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PASSING OF A GENTLE MAN

June 25th, 2019 | Ian Carnaby's Racing News

I shall always remember Royal Ascot week 2019. A seventh grandchild arrived on Wednesday morning and 24 hours later I attended the funeral of Terry Geoghan, who managed a betting office in Bath for 30 years and was very popular on both sides of the counter.

He was 67 and lived alone. I suppose, if we did something about every nagging thought, we’d end up in one of those funny coats that do up at the back. But he always answered every e-mail or text and was always suggesting possible dates for a lunchtime session in the Penny on Whiteladies Road in Bristol. He was a £5 punter and so were our mutual friends in the pub but that would still have meant a nice little profit when Pink Gin won at Wincanton many weeks ago. Jim Old blamed himself for running at Lingfield in dreadful ground the time before and when Jim sounds optimistic you need to sit up and take notice.

Anyway, the 11-year-old obliged at 10/1 but not a dicky bird, an e-mail or a text. So I e-mailed Terry and said it didn’t matter if he’d missed it and, by the way, when were we meeting in the Penny? But no answer and it was only recently that we heard he’d been feeling pretty lack-lustre and even asked a friend to put on his ITV Seven and Lotto numbers. His sister went round but it was too late, pneumonia having had the final word.

Small acts of kindness stay with us. Terry was well-read, knew his plays and films and could hold his own in a pretty decent chess school. I once said how much I liked Dudley Sutton, who passed away not so long ago and was probably remembered by many for his role as Tinker in the antiques series Lovejoy. But his career went way back and he was one of the Leather Boys, a biker film that was set in and around the A1 cafe on the North Circular Road, which is there to this day. It was one of the first films to treat homosexuality in a mature, adult way, with a young Rita Tushingham realising that she had embarked upon a doomed relationship. Dudley played one of the bikers, though he wasn’t gay in real life.

Since the Independent went on-line and the tabloid ‘i’ took its place at the newsagents’, obituaries in the latter paper have been brief and to the point. But when I went into the Penny, Terry had a full page from the Times waiting for me. He was simply that sort of person, the sort that makes a mental note and does something about it.

The Horserace Writers and Photographers Association runs a tipping competition split into segments over the year and after the funeral I went and sat by myself in the Botanist to give the third day of Royal Ascot my undivided attention. (Not that that would help anyone pondering the two-year-old races at this meeting.) To cut a long story short, I drew a blank without so much as a shout, Thursday going the way of Wednesday. But you have to tip in every race, double points for a winning nap, and on Tuesday I’d napped Lord Glitters at 14/1 in the Queen Anne for 28 points. On Friday I went for Watch Me (20/1 but not napped) in the Coronation Stakes because she had a poor run through in the Pouliches and I couldn’t quite see why so many experts assumed the Irish 1000 was a better race.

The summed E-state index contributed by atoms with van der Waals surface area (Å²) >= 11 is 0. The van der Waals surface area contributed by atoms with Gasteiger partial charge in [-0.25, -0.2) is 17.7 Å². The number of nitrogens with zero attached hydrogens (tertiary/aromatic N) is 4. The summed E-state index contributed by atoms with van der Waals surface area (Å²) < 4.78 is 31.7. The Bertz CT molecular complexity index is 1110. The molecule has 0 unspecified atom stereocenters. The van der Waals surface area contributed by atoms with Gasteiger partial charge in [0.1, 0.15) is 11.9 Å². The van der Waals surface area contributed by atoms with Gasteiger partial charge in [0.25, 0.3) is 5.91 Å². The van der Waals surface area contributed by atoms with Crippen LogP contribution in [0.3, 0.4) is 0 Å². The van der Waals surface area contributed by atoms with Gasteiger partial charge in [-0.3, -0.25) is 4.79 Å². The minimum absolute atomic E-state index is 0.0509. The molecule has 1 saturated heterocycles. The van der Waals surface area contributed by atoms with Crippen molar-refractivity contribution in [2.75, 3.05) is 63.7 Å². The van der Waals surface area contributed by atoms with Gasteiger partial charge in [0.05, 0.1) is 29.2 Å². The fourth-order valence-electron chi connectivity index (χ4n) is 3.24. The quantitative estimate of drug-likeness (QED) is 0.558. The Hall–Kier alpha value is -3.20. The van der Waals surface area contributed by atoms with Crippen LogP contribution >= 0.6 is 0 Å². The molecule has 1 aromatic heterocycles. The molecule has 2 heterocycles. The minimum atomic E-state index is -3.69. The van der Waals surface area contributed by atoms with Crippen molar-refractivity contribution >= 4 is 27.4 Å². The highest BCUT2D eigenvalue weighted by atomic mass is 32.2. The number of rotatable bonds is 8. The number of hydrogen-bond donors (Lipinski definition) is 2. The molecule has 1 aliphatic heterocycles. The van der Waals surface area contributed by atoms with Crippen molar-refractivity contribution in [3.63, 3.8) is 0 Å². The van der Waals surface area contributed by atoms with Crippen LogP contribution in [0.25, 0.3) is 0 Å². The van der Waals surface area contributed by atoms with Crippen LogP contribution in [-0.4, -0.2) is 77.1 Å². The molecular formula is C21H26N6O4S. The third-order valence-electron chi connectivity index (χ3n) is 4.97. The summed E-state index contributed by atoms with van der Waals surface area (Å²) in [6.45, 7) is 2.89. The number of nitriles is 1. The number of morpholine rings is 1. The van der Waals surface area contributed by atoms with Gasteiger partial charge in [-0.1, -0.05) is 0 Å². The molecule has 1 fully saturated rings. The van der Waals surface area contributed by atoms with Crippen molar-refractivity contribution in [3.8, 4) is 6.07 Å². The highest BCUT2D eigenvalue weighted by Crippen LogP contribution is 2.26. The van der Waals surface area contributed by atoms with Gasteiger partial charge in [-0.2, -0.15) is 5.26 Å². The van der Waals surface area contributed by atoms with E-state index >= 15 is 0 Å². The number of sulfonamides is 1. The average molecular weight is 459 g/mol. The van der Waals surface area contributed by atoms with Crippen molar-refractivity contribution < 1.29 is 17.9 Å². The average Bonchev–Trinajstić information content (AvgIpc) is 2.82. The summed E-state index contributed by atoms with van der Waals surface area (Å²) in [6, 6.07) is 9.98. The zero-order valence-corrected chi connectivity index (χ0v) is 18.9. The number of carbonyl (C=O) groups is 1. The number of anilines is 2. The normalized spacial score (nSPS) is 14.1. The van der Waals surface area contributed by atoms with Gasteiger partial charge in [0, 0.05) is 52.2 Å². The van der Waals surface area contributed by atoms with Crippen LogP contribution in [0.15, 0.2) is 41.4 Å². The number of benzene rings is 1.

Overall, six winners and 24 losers and a profit of around 33 points. And the point of the story is that this won’t be nearly enough. There are loads of writers I don’t know and one or two of them will have 60 or 70. I readily acknowledge defeat, though it’s fair to say that, given the format, those with little chance after three days are likely to nap horses with few claims on form.

Biggest disappointments over the week? Well, City Light ran poorly in the Diamond Jubilee after finishing second in it last year, while whatever kept Eric Alston’s Maid In India off the track for so long before she won impressively at Haydock almost certainly resurfaced before her abject run at Ayr. I was also disappointed that Blue Mist was an absentee from the Royal Hunt Cup but patience is a virtue, as my mother used to say. During my time in the sherry trade in Jerez I heard Spaniards come up with much the same thing. ‘Todo se alcanza con paciencia’; just the job when you’re on a losing run at Zarzuela.

Actually, my mother had several sayings along ‘glass half full’ lines. ‘Little fish are sweet’ was one of them, generally after a minor pick-up at the bingo, where she sometimes sat next to Benny Hill’s mum, and ‘great oaks from little acorns grow’ was another. She never came up with any sort of time frame, though.

Where was I? Ah yes, key events in a crowded week. I note some bookmakers are offering each-way one-quarter the odds a place on the first five in multi-runner handicaps and sometimes one-fifth the odds the first six. If you think that’s a pointless splitting of hairs, I’d just point out that Gunmetal squeezed into sixth in the Wokingham, having eased out to 12/1. Little fish, etc….

At this time last year, Tony Carroll made hay with Oeil de Tigre and Pour La Victoire. I think his de Vegas Kid, who won tidily at Goodwood on Friday evening, will be the one this time around. He uses apprentices very shrewdly and I wonder if Jessica Cooley will be booked at some stage. She has just finished fourth in a 16-runner Chepstow handicap on Princely, who preferred the flatter track at Salisbury. It’s weak form but Tony Newcombe will find a race for him somewhere. Bath, probably.

That’s the sort of thing I used to tell Terry Geoghan, and he’d smile and make a mental note. Top man, gone too soon.

 

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